I’ve not read anything by Jonasson before, although I am aware of the acclaim that The Hundred Year Old Man Who Climbed Out Of A Window And Disappeared attracted. And it had appeared in Waterstone’s May Book recommendations so I had pretty high hopes. Social satire, I thought; comedy, I expected; characters, I looked forward to.
I’m not sure I got any of that.
And that disappointment wasn’t even the worst.
The novel follows Per Persson, the hapless and penniless grandson of a criminal multi-millionaire horse dealer, whose father’s a drunkard and whose mother’s almost invisible. He drifts into a job in a brothel and, when the brothel becomes a hotel, he drifts into a situation living and working as the receptionist there. The Receptionist is, in fact, the name by which he is most often referred by the narrator, even 150 pages after leaving the hotel.
The narrative style is very knowing and the tone of that voice comes across as rather arch and dry, which I did rather enjoy. At least, initially. It was different from the intimate narrative voices I usually read or the wide sweeping divine narrators. I did not, however, find it either warm in its humour, nor terribly funny. Which seems to be a major issue in a novel sold as comical.
It seemed, instead, just a little mean.
I don’t know. Maybe it was the fact that it was in translation.
Persson meets two more unlikely charachters: Johanna Kjellander, a priest who does not belief in God and has just been evicted from her Church; Hitman Anders himself, recently released from prison following two murders and unwilling to return to the criminal justice system so avoiding committing any more murders. But quite happily handing out beatings and broken limbs for various criminals. Obviously the police in Sweden only deal in murder. Well, with the wealth of Nordic Noir novels, there seem to be a lot of murders to deal with!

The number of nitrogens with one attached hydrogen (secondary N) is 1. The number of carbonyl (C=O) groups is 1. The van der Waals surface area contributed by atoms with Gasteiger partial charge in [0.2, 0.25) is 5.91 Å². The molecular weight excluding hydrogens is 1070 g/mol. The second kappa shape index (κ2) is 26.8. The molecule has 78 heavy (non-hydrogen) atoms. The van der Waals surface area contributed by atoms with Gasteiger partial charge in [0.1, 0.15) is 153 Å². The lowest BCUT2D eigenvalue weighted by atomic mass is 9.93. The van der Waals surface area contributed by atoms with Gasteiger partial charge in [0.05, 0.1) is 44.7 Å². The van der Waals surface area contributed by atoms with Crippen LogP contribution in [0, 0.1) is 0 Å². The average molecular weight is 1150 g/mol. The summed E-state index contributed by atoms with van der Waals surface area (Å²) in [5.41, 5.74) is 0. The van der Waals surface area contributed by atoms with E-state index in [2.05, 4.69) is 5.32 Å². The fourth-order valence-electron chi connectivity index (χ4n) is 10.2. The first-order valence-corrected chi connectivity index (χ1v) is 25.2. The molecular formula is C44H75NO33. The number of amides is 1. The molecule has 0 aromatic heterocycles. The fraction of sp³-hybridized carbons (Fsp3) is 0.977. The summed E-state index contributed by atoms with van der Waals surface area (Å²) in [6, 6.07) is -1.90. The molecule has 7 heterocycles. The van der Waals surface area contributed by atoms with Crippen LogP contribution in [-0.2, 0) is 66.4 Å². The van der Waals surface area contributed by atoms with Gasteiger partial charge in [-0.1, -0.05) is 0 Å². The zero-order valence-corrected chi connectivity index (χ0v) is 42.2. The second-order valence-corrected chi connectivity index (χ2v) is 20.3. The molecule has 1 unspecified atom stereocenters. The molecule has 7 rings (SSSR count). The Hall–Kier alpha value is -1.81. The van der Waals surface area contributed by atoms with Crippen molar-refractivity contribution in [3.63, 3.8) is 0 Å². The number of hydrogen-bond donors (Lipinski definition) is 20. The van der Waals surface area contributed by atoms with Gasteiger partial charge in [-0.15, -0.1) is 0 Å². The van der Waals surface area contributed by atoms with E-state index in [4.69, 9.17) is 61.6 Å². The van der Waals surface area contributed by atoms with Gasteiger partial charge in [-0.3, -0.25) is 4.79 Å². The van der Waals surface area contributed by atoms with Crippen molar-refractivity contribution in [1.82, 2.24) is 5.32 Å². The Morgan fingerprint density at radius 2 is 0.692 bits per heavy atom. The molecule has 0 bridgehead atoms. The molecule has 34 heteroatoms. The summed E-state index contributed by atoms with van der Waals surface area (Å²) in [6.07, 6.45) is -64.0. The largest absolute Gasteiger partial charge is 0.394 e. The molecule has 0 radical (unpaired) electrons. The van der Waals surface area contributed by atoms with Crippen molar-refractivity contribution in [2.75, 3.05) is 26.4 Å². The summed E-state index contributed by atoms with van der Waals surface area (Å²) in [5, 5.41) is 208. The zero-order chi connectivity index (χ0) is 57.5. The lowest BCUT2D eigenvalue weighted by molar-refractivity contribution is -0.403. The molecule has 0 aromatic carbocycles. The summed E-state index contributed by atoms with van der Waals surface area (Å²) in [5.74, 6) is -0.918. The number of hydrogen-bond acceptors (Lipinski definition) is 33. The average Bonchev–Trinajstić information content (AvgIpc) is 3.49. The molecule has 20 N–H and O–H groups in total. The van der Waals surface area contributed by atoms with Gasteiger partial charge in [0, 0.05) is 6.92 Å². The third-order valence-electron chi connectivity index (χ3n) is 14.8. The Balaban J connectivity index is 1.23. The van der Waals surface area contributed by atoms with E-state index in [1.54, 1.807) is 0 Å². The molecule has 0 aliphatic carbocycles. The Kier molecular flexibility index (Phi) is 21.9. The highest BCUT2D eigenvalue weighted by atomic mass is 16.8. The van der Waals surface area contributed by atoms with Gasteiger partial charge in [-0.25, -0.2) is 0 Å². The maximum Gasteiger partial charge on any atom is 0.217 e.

In any event, Persson and Kjellander end up managing Hitman Anders’ contracts in exchange for a healthy slice of the profits., boosted by a somewhat hysterical media interest in the Hitman, the most dangerous man in Sweden.
And this is only the first of three unlikely business enterprises that they develop to exploit the intellectually challenged Hitman who finds God, becomes a Pastor of a church and a patron of the needy. Public opinion swings from hysterical terror to adulation.
Fraud, deception, drunkenness and assassinations follow. Tax evasions, heaven forfend. Dead bodies are left in their wake.
And, in all of this, not once did I really like either Persson ot Kjellander or the Hitman. Nor was there any real pace to the story which wandered around. And I found the incessant anti-Church commentary from Kjellander and the mockery of the church in the book uncomfortable. As a reader, it was just a little tedious and, although I am not a church-goer, I didn’t think that the Communion becoming merely a winefest and the mockery of the congregation and the clergy and the administration was actually done in very good taste. Especially bearing in mind the final chapter.
Which brings us to the concluding chapter. Which didn’t. Conclude, that is. It didn’t conclude. I was listening to it as an audiobook and it literally just stopped. With no real sense of ending, it just stopped. I’m a fairly avid reader. I’m an English teacher. I am a writer. I know how to signpost an ending; I know about narrative structures; I can feel narrative arcs. And I did not know this book was ending. I cannot recall any other book that I have read where the ending was so blunt. I literally had to check to see that I’d not skipped over a couple of chapters.
I must say that, on the strength of this, I am not tempted to try to dig out a copy of The Hundred Year Old Man!